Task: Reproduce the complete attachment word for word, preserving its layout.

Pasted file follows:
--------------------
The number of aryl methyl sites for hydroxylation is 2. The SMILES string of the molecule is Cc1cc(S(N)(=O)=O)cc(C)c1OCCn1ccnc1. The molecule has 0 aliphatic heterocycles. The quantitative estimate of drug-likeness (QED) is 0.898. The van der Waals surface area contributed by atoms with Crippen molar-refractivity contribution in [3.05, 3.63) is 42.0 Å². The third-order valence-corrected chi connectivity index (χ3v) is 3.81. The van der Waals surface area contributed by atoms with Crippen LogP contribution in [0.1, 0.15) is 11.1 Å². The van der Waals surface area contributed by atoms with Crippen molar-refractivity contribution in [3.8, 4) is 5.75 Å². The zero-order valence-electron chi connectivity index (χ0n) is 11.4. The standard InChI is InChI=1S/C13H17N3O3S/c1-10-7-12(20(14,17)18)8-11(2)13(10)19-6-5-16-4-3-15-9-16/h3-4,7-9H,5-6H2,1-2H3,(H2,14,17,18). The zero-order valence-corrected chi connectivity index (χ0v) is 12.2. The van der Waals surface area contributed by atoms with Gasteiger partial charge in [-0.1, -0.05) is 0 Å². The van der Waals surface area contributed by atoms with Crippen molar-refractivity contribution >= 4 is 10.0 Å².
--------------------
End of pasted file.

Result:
The number of aryl methyl sites for hydroxylation is 2. The SMILES string of the molecule is Cc1cc(S(N)(=O)=O)cc(C)c1OCCn1ccnc1. The molecule has 0 aliphatic heterocycles. The quantitative estimate of drug-likeness (QED) is 0.898. The van der Waals surface area contributed by atoms with Crippen molar-refractivity contribution in [3.05, 3.63) is 42.0 Å². The third-order valence-corrected chi connectivity index (χ3v) is 3.81. The van der Waals surface area contributed by atoms with Crippen LogP contribution in [0.1, 0.15) is 11.1 Å². The van der Waals surface area contributed by atoms with Crippen molar-refractivity contribution in [3.8, 4) is 5.75 Å². The zero-order valence-electron chi connectivity index (χ0n) is 11.4. The standard InChI is InChI=1S/C13H17N3O3S/c1-10-7-12(20(14,17)18)8-11(2)13(10)19-6-5-16-4-3-15-9-16/h3-4,7-9H,5-6H2,1-2H3,(H2,14,17,18). The zero-order valence-corrected chi connectivity index (χ0v) is 12.2. The van der Waals surface area contributed by atoms with Gasteiger partial charge in [-0.1, -0.05) is 0 Å². The van der Waals surface area contributed by atoms with Crippen molar-refractivity contribution >= 4 is 10.0 Å².